Dr Ian Cresswell1
While coastal systems play a key role in the culture, economy and environment of Australia, perhaps the least understood of all Australian coastal systems are its mangroves and salt marshes. One key aspect of mangroves and saltmarshes that has been identified for many years are the ecosystem services they provide that underpin multiple human interests within and beyond the systems themselves. One mechanism to improve understanding is to better quantify the natural assets these systems provide that sustain productive and sustainable livelihoods. Valuing these natural assets is a key step in improving natural resource management practices that in turn leads to increased environmental sustainability.
This presentation describes the interactions between mangroves and saltmarshes with prawn fisheries and ecosystem services provided by these natural assets. Understanding the links between the physical environment and business activities, and quantifying impacts of different activities and the condition of the physical environment, can inform management practices to achieve increased profits and environmental sustainability. Through inventory of natural estuarine assets, associated with the life history of key commercial species, it is possible to identify important coastal wetlands, riverine and riparian areas, including an understanding of connectivity.
Improved understanding of the value of saltmarshes and mangroves can feed directly into their management both in terms of protection but also restoration. As the importance of mangrove habitat becomes better known then land-use decisions, at the local level, can take into account the need to conserve and manage these coastal assets. This is particularly relevant in areas where there is increasing development pressure requiring clearing or degradation of areas of mangroves and saltmarshes. Increased understanding and capacity of local communities provides new opportunities to engage in emerging markets for environmental services.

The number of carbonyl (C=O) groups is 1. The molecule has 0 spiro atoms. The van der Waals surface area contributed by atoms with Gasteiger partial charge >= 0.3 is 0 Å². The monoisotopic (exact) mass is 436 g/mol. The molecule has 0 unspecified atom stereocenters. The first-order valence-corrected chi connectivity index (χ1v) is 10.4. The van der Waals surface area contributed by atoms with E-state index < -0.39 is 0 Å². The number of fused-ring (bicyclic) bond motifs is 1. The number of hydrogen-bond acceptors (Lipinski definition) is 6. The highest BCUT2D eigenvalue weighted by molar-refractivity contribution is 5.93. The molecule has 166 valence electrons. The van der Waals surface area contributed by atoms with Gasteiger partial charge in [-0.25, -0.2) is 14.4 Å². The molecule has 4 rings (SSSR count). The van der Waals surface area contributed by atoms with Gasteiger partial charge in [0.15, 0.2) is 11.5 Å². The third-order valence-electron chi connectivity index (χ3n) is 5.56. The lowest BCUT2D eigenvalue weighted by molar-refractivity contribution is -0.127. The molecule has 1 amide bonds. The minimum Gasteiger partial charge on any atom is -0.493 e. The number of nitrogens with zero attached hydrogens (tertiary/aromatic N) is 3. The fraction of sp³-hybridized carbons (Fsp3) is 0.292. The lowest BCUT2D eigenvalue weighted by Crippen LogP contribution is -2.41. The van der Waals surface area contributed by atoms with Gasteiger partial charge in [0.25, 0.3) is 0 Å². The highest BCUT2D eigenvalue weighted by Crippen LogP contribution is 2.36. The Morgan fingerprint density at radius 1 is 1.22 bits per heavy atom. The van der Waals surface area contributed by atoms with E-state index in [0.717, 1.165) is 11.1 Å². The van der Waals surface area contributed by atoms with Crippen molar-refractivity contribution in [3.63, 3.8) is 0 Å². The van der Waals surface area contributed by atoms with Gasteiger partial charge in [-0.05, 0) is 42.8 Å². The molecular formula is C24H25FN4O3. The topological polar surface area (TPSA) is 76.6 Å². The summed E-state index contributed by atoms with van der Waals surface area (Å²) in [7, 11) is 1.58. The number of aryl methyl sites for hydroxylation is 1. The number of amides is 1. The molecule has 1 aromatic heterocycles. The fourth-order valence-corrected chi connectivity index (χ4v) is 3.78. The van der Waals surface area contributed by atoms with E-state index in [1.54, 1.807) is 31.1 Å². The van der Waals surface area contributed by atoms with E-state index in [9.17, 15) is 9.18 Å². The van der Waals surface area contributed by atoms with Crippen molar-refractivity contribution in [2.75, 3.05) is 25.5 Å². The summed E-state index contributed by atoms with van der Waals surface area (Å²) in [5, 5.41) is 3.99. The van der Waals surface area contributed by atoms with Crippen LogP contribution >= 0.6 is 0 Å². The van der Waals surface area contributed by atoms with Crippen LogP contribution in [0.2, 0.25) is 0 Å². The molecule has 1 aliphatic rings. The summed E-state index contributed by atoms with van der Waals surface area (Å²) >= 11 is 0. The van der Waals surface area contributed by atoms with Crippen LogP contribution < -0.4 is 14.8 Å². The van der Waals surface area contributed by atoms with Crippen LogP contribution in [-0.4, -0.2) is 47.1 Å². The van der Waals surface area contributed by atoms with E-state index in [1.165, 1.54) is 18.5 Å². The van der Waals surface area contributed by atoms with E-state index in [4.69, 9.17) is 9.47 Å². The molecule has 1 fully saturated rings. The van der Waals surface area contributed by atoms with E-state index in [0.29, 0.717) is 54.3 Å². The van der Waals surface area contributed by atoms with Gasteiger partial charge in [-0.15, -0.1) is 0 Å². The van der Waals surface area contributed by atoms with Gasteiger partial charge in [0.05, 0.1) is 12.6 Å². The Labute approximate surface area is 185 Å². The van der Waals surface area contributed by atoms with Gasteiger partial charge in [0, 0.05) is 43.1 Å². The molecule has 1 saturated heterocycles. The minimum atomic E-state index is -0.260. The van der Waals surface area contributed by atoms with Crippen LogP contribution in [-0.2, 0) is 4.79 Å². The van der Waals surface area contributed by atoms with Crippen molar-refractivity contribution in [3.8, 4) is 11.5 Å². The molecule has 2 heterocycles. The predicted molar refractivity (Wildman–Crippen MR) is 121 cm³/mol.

Ian is a CSIRO Research Director leading biodiversity and landscape science for the management of the environment, while ensuring broader economic and social benefit. He has extensive experience working on environmental issues both nationally and internationally; including in reserve planning, fisheries/wildlife regulation, protected areas and biodiversity discovery.
Ian has worked extensively on the development of major frameworks for conservation and sustainable use, including the establishment of the National Reserve System and the National Representative System of Marine Protected Areas (NRSMPA) in the 1990s. Working collaboratively with leading scientists from all jurisdictions he developed the Interim Biogeographic Regionalisation for Australia (IBRA) and the Integrated Marine and Coastal Regionalisation for Australia (IMCRA), as well as the Collaborative Australian Protected Area Database (CAPAD) and the National Vegetation Information System (NVIS). These tools have been critical for standardised conservation assessment throughout Australia.
Ian is actively involved in major multi-institutional collaborations such as the Terrestrial Ecosystem Research Network (TERN) and the Atlas of Living Australia (ALA), and maintains an active research interest in mangroves, saltmarshes and coastal ecosystems.